I am Not a Christian…

September 4th, 2009 / 3 Comments

…rather, a Christian is what I am dedicated to becoming.

I was reminded of this important nuance via Peter Rollin’s one-time Christian post where he identifies himself as a “one-time Christian…now committed to the task of becoming Christian.”

Or as the apostle Paul says:

“For the message about the cross is foolishness to those who are perishing, but to us who are being saved it is the power of God.”

Another way of phrasing Paul’s argument is to simply say salvation is ongoing.

Unfortunately, this idea seems to be lost on contemporary evangelical culture. I believe this present dilemma is largely due to loud-mouth neo-fundie adherents of substitutionary atonement where salvation becomes reduced to a legal contract and the cross is our get-out-of-jail-free-card into Heaven.
(Not to mention the even-louder-mouthed penal-substitutionary-atonement sadists who think God had to kick Christ’s ass so God could get his required divine satisfaction.)

While substitionary atonement certainly has its place, a closer reading of the Gospels and the Letter’s of Paul show that Christ’s death and resurrection has a much wider purpose. Namely, the cross shows what it means to love, and how we are to live. Or as one of my favorite theologians likes to put it, the cross teaches us “who we are to be.” More on that later.

For a similar take see the following clip where Rich Mullins explains the difficulty of trying to answer when he “became a Christian.”

Comments (3)

  1. YouKnowWhoIAm! / January 9, 2010

    I love thinking that salvation is ongoing, because it makes me think of healing and the redemption of the world, but I think a comprehensive view of salvation is past, present, and future, i.e., we have been saved from slavery to sin, we are being healed (saved) inwardly and in community right now, and we will be saved from the wrath that is to come.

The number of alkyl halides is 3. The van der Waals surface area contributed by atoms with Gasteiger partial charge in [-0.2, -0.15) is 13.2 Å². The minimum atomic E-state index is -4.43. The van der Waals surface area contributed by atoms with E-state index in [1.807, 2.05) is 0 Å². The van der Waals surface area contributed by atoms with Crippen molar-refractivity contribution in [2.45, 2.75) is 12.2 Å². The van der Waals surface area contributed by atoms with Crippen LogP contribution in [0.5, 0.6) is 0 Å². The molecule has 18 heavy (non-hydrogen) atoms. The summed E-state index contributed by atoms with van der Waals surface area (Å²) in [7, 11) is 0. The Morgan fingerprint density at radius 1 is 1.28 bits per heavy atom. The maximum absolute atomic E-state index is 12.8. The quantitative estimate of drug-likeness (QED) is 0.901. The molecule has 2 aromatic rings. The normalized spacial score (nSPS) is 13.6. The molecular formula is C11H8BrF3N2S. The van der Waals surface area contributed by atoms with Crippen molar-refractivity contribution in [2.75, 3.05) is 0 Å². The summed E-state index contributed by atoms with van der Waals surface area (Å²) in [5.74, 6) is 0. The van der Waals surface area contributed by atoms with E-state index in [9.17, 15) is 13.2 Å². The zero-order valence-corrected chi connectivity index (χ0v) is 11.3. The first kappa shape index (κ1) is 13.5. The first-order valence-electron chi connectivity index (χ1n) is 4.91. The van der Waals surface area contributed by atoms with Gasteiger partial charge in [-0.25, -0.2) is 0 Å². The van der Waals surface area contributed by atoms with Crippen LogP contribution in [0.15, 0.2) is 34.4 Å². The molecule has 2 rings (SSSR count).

My controversial claim is that none of us are Christians; the best we can do is to try. Maybe sometime we’ll sit by the ocean and drink pina coladas (or beer!) and talk about that.

    Sorry - I should have commented earlier, Scott. I hope things are well with you. We should hang out in February (if you haven’t figured out who this is, just check my IP)

  2. robert Gelinas / March 6, 2010 / http://www.jazztheologian.com

    Hello my brother.
    I’m sorry my decision to move to Beliefnet.com constitutes a hassle for you. That is not my desire. I’m also sure it was not your desire to infer that I am serving God for the purpose of gaining “chump change.” The money variable does not come into play for me for a couple of reasons. One, the chances of my blog garnering enough hits to even fall into the pay scale beliefnet is slim to none. Two, I’m am a practicing Christians, as yourself and thus I’m endeavoring to seek only the kingdom of God–meaning that money is not my motivation. Rather, opportunity to be on a site that many atheists, God-seekers, muslims etc. will perhaps stumble upon my words is worth the inconvenience…it’s kind of like the parable of the lost sheep in my mind only at Beliefnet.com there are thousands of lost sheep wandering around. Additionally, I am a fan of Paul who sought to communicate the gospel at the mall in Athens, in the midst of advertising he shared Christ even though there was not financial gain in it for himself.

    Once again, I am sorry for the inconvenience this causes you. If I might humbly make a request–please be more careful in your public commenting about people you do not know personally–in the process you malign their integrity and character based upon incomplete knowledge. Or to put it this way, “love always protects, always trusts, always hopes”–let’s assume the best of our fellow brethren–all of us are not out serving God for “chump change.”

    God’s best to you,
    robert gelinas

  3. Lisa / July 16, 2010

    I like to say that to. I am working to become a Christian. Perhaps that is a better way. I am working on becoming a Christian, but this is impossible if you just believe in the word of God in text, but not in that he will give the desires of your heart.

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